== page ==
# Limit of Riemannian metrics on the disk.

I'm working through Burago, Burago and Ivanov's book A Course in Metric Geometry and I'm trying to solve the following excercise:

If we denote by $D^2$ the standard unit ball in $\mathbb{R}^2$, then the metric of $\mathbb{R}^2_1$ (that is, $\mathbb{R}^2$ with the norm $\| (x,y) \| = |x| + |y|$) restricted to $D^2$ can be obtained as a uniform limit of Riemannian metrics.

My idea is that if we consider the $p$-norms on $\mathbb{R}^2$ then these converge to the norm mentioned above and since these are equivalent to the $2$-norm, then they come from inner products and hence they are Riemannian. I'm not entirely sure if this argument is correct. Also, I don't really understand the hint provided:

Hint: If we take grids of side $\lambda \rightarrow 0$ in $\mathbb{R}^2$ with the induced metric, then these grids converge to $\mathbb{R}^2_1$. The hint is to "fill the cells".

• The only $p$-norm that comes from an inner product is $p=2$ - you can prove this by showing the failure of the parallelogram law for other $p$. The equivalence of norms is pretty weak geometrically - it does not preserve the property of arising from an inner product. – Anthony Carapetis Nov 6 '13 at 10:11

The $\ell_1$ norm is colloqually known is the taxicab distance: the shortest driving distance in a city laid out in a square grid. The Riemannian metric is obtained by infimizing integrals of $g_{ij}$ over connecting curves. We need some $g_{ij}$ which will force minimizing curves to travel along the streets, and not over the buildings. The intuition suggests how to go about: make it costly to crawl over buildings, i.e., make $g_{ij}$ large there.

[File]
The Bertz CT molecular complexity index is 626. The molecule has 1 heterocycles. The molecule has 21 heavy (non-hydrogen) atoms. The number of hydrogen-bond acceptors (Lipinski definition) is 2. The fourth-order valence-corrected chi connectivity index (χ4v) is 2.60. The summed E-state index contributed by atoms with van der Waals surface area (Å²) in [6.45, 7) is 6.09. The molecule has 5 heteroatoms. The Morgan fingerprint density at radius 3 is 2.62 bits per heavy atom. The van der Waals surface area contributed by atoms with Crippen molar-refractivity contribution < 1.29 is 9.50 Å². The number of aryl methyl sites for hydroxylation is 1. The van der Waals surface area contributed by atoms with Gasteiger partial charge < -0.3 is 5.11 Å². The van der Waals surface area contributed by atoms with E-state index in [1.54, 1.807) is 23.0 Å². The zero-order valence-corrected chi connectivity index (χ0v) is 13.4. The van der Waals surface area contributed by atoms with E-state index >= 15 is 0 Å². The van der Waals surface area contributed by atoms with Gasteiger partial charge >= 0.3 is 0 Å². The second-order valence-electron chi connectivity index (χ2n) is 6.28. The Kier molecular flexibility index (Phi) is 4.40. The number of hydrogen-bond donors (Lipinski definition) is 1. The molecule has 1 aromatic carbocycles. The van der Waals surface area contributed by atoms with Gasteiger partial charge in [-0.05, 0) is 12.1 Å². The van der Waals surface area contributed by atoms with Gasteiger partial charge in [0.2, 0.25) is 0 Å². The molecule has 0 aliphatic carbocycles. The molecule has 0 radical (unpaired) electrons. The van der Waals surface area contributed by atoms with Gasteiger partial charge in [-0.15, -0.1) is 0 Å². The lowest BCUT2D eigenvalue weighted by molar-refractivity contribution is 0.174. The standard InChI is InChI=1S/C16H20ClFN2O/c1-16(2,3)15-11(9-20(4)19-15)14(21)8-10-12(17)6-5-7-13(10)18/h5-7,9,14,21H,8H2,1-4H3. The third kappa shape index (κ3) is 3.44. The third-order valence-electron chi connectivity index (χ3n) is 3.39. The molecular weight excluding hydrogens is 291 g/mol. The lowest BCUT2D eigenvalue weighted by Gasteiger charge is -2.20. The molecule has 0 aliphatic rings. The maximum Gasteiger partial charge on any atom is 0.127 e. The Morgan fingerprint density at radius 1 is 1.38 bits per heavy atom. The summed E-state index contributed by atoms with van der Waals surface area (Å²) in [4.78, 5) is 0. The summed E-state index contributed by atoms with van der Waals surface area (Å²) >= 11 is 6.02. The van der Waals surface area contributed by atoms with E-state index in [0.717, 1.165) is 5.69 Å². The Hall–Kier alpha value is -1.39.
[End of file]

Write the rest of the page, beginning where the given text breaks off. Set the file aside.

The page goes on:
Following the hint, let $\lambda>0$ be a small number and draw the square grid $G$ of side length $\lambda$ (by $G$ I mean the $1$-skeleton of the grid). The metric will be $g_{ij}= \rho(x,y)\delta_{ij}$, i.e., a conformal deformation of the Euclidean metric. There is a smooth function $\rho$ such that $\rho(x,y )=1$ when $(x,y)\in G$ and $\rho(x,y)\ge 3$ when $\operatorname{dist}((x,y), G)\ge \lambda^2$.
Geodesics with respect to this metric will not go into the square "buildings" where $\rho\ge 3$, because it's easier to go around the building. (The path around a square is at most twice as long as the straight line across). This makes the metric $g$ approximate the desired taxicab distance. Much more needs to be done to make this rigorous, of course.